Post Office warns £1 first-class stamps will be cost of Brussels push to end monopoly

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The cost of posting a first-class letter could rise to more than £1 under European Commission proposals to end the monopoly held by national postal services, the chief executive of the Post Office warned yesterday.

The cost of posting a first-class letter could rise to more than £1 under European Commission proposals to end the monopoly held by national postal services, the chief executive of the Post Office warned yesterday.

John Roberts told a House of Lords Committee that the cost of a first-class stamp, currently 27p, could rise four-fold in rural areas.

He also warned that 40 per cent of those using the Royal Mail would see their postal charges rise.

The present system gives national postal operators a monopoly over the delivery of any letter weighing more than 350 grammes. Brussels is proposing to reduce this in 2003 to 50 grammes - less than the weight limit covered by a first-class stamp.

Mr Roberts said that if the monopoly was cut by this much it would cost the Post Office £250m to £300m in lost profits, forcing it to increase postal charges to cross-subsidise loss-making services in remote areas. He said the cost of sending a letter from London to Scotland, for instance, was £2.50 while the cost of delivering one within London was 15p.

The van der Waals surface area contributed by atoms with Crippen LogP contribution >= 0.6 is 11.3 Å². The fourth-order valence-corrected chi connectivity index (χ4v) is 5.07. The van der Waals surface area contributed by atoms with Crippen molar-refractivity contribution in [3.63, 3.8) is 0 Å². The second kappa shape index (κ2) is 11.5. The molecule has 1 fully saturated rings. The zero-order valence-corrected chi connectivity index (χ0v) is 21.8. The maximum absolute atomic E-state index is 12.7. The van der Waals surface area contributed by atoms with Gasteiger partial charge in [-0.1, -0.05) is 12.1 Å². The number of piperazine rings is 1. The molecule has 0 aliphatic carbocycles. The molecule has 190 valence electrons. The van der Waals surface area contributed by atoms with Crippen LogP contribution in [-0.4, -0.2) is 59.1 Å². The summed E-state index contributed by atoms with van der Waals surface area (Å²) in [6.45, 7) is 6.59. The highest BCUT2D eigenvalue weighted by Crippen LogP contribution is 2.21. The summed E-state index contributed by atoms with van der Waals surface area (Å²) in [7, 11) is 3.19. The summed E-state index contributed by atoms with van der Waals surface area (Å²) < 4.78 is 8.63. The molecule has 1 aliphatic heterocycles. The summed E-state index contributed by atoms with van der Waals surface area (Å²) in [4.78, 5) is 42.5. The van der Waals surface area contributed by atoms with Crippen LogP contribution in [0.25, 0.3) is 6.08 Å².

Commercial operators would cherry-pick this lucrative city centre to city centre business, he said, wiping out the Post Office's profits and threatening its ability to maintain a universal service at a uniform price.

The Post Office, backed by the Government, has proposed a compromise whereby the monopoly is cut initially to 150 grammes. The Council of Ministers is due to meet on 22 December to decide on the Commission's proposals although some observers believe that the decision, which will be determined by qualified majority voting, will be put off until next year.

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